Wednesday, July 17, 2024

Stop the clocks

It’s past time we stop moving the clocks back and forth for daylight saving time (DST) twice a year.
It’s a myth that the need for DST had anything to do with farmers. Farmers have long been accustomed to starting their work at sunrise, meaning that changing the clocks twice a year was pretty inconsequential to them. The original purpose of daylight saving was to enable industry to save energy by aligning the work day with the amount of daylight available at a given time of year, making a society-wide time change seem necessary.
But now, for better or for worse, our work lives are less tied to set hours in factories and mills. Working from home, gig jobs, shift work, and generally irregular hours increasingly define how we live.
Now that the purpose for DST has become a relic of history, there is no longer any need to mess arbitrarily with everyone’s sleep schedule twice a year. Research shows how important a reliable, consistent sleep schedule is to a healthy lifestyle. While getting up one hour earlier might not be catastrophic, none of us wants to do it unless we have to. And with DST, we have to.
As more and more people come to realize that DST is outdated, there has been more and more talk of ending it altogether. Only Saskatchewan and Yukon have acted on that idea and leave the clocks alone year round. There is some discussion that Quebec, Ontario and the state of New York, along with a few other states, might end the practice together so as to avoid any disruption the move might cause to the region’s fairly integrated economy. Yet it still hasn’t happened. While Ontario has passed a bill in 2020, it won’t come into effect until Quebec and New York State follow suit.
What seems like a relatively minor issue is symptomatic of a bigger challenge: the difficulty governments face in changing anything, especially when the issue has inter-jurisdictional implications.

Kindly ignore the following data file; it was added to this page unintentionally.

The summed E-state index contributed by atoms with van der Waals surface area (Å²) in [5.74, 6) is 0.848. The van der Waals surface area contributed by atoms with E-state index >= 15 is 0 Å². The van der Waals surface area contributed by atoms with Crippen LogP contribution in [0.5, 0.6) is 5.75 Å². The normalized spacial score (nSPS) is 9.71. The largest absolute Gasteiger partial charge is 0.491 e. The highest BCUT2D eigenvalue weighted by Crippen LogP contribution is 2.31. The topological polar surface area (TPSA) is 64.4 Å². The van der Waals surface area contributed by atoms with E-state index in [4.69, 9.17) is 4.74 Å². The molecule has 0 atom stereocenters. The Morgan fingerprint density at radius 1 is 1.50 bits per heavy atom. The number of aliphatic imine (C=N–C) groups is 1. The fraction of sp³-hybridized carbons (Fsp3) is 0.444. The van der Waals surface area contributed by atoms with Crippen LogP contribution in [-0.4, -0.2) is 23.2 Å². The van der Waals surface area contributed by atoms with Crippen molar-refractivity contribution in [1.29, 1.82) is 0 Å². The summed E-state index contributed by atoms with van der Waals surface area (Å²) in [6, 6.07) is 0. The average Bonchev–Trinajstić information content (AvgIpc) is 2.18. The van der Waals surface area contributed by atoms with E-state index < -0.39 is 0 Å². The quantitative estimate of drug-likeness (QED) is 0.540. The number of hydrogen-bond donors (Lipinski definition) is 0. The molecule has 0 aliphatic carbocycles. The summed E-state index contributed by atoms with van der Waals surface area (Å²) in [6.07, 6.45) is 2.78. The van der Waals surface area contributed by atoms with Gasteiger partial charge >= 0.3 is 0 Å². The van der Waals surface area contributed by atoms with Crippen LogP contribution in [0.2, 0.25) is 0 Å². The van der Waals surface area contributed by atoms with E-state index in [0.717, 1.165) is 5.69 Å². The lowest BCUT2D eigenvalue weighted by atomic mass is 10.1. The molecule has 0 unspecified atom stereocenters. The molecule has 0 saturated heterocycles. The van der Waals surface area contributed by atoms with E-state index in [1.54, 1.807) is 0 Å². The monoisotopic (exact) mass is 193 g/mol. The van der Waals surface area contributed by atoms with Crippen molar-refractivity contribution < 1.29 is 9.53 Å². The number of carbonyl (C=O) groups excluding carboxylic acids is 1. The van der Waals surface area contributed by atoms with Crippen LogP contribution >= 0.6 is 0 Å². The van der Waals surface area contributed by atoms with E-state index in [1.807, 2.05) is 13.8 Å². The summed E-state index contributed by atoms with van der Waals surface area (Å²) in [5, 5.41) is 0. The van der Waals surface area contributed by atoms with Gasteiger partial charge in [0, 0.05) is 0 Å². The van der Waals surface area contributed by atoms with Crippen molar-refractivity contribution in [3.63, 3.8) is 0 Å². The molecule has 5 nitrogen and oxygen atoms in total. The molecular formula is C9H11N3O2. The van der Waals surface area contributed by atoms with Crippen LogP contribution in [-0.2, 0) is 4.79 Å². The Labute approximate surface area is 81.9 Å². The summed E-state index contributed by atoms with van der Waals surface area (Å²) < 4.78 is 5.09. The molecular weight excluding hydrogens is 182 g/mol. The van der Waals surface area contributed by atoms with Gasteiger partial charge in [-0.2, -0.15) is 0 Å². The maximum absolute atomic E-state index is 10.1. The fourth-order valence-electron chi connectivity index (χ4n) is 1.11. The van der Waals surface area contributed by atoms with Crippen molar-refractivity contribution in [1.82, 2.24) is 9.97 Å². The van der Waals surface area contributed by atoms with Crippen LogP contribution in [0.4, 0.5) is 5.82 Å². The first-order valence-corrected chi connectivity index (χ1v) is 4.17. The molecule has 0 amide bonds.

With respect to DST, the advantages of nearby jurisdictions deciding to drop it in synchrony are self-evident, given all the cross-border interactions between neighbouring provinces and states. While it seems as though this synchronicity could be accomplished with a few phone calls between leaders, followed by some very straightforward legislation, where do you stop? Quebec and Ontario might prefer to wait until New York comes along, but no doubt New York would want to wait until Massachusetts, New Jersey and Pennsylvania are ready, and so on across the continent.
Certainly there are procedural barriers to overcome, and it is going to take political will. But that is what governing a province or a country is all about.
The ongoing delay in addressing as simple an issue as ending DST makes you wonder how and when our governments will ever be able to tackle more complex and consequential issues such as the health care crisis, the housing affordability crisis, reducing greenhouse gas emissions, or any of the many pressing issues for which solutions exist yet are not being pursued.
We need to start seeing significant action on many fronts by our elected officials. In turn, this implies that we, the voters, become sufficiently informed and engaged that we can imbue them with our sense of urgency. Why not start on something easy by ending daylight saving time and stopping the needless interruption of our sleep?


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